In addition, Fleece & Fiber Sourcebook co-author Carol Ekarius and I may be doing a couple of informational programs (not hands-on workshops) together at one 2012 event. We have a good time working together, so we've agreed to see if we can get it onto our schedules. I'll provide details when they're firmed up.

Registration numbers for all my classes and workshops are limited, yet openings do occur—one workshop that sold out on its opening day ended up having a space freed up a couple of months later. It's worth checking back. For all of these workshops, only basic spinning skills and equipment (listed in the descriptions) are necessary. It's all about starting where we are and moving to the next level.

Speaking of moving skills to the next level, I THINK I've figured out how to make the basic information for Explore 4 available here: click to download a PDF about Explore-4_2012. We've got a fantastic group coming together and there are still some spaces available for folks to join in.

* * * * *

All of the photos of wool in this post, from raw to knitted swatch, are Leicester Longwool. I do need to get a good picture of the Leicester Longwool sheep at Maryland! The photo with the skeins shows a couple of handspuns. I knitted the swatch from commercially prepared yarn.


12 thoughts on “Choosing the breeds for Explore 4”

  1. It would be REALLY fun to have you there, Amanda! I understand the “away from home” bit, although isn’t somebody going fishing or something and there could be a trade of kid-watching time? {grin}

  2. Amanda: Two great minds. . . . Lakedale is such a wonderful place to be. You would really like the other folks who are coming, and vice versa. The wools are delightful. I wonder if this could happen?

  3. Oooh. Nice lineup. I would say that each of these breeds is something I’ve tried but been unsatisfied that I’m really getting its full potential. Sigh, I wish I could figure out a way to swing coming!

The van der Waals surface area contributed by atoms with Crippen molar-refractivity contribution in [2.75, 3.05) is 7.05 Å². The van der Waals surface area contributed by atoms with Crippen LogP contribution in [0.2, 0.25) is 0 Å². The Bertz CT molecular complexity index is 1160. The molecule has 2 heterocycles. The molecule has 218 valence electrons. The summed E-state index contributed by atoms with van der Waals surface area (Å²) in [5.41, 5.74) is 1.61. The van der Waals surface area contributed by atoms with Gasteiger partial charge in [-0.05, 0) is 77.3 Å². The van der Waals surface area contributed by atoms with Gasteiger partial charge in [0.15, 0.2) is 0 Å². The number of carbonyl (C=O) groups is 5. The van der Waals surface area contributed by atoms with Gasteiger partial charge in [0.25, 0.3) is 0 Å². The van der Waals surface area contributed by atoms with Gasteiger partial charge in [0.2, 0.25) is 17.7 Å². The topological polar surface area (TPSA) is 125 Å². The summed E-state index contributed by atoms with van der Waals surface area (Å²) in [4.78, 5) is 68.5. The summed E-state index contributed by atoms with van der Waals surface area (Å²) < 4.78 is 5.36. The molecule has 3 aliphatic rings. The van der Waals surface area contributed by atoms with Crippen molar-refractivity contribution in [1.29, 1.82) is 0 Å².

4. Very interesting! Wish the world was smaller so I could walk over and come to your class. Funny thing: I started knitting a sweater in that same pattern as your swatch ten days ago 🙂

  5. You have inspired me so much re: working with different fleeces. I was compelled to comb and handspin (very badly! I am a total beginner!) some Rough Fell fleece on my recent trip to Cumbria.

    Also, I showed your book to many shepherds in the Lake District, some of whom ordered copies immediately, because they were so excited to see the wool from their own sheep validated and creatively used in its pages.

    I am enjoying playing with Cotswold, BFL, Shetland, Swaledale and Rough Fell fleeces with the open hands and heart approach that you take in your book and classes.

    It’s like cheese or wine-tasting, but better!

  6. Felicity, thanks so much for your message. I am really glad you are playing with Rough Fell! Bravo. It's *not* easy to spin. Don't worry about the total beginner part. Requires light hands, doesn't it?

    Thank you for spreading word about the book in the Lake District. We had trouble getting wool for the breeds from that area because when we would get in touch with our request, people would say, "Why would you want THAT?" Yet they are both interesting and useful for handcrafters. We just have to keep open minds and be creative in what we think to do with them. They ended up being some of my favorites.

    I am smiling at your stories, and grateful to you for letting me know.